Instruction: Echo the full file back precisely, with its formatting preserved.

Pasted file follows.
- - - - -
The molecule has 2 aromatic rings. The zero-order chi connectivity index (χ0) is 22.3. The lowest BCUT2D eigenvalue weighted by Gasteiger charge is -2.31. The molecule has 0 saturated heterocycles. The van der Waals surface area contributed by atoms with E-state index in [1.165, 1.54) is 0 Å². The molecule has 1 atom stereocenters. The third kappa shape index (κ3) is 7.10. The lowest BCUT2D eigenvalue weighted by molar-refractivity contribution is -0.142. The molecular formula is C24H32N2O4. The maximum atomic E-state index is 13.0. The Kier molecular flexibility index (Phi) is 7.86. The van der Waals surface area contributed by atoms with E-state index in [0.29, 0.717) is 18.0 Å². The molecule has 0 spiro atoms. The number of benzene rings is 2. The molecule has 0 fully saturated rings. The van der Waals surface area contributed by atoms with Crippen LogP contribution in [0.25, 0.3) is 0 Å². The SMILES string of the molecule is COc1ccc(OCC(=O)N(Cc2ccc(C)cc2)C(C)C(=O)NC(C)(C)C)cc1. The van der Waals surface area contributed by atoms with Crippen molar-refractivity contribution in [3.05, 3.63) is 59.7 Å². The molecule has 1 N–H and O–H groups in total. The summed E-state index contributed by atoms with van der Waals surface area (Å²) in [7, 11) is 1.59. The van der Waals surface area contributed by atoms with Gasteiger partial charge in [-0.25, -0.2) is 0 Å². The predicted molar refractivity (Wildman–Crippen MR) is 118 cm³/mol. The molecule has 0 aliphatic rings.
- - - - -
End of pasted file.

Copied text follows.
The molecule has 2 aromatic rings. The zero-order chi connectivity index (χ0) is 22.3. The lowest BCUT2D eigenvalue weighted by Gasteiger charge is -2.31. The molecule has 0 saturated heterocycles. The van der Waals surface area contributed by atoms with E-state index in [1.165, 1.54) is 0 Å². The molecule has 1 atom stereocenters. The third kappa shape index (κ3) is 7.10. The lowest BCUT2D eigenvalue weighted by molar-refractivity contribution is -0.142. The molecular formula is C24H32N2O4. The maximum atomic E-state index is 13.0. The Kier molecular flexibility index (Phi) is 7.86. The van der Waals surface area contributed by atoms with E-state index in [0.29, 0.717) is 18.0 Å². The molecule has 0 spiro atoms. The number of benzene rings is 2. The molecule has 0 fully saturated rings. The van der Waals surface area contributed by atoms with Crippen LogP contribution in [0.25, 0.3) is 0 Å². The SMILES string of the molecule is COc1ccc(OCC(=O)N(Cc2ccc(C)cc2)C(C)C(=O)NC(C)(C)C)cc1. The van der Waals surface area contributed by atoms with Crippen molar-refractivity contribution in [3.05, 3.63) is 59.7 Å². The molecule has 1 N–H and O–H groups in total. The summed E-state index contributed by atoms with van der Waals surface area (Å²) in [7, 11) is 1.59. The van der Waals surface area contributed by atoms with Gasteiger partial charge in [-0.25, -0.2) is 0 Å². The predicted molar refractivity (Wildman–Crippen MR) is 118 cm³/mol. The molecule has 0 aliphatic rings.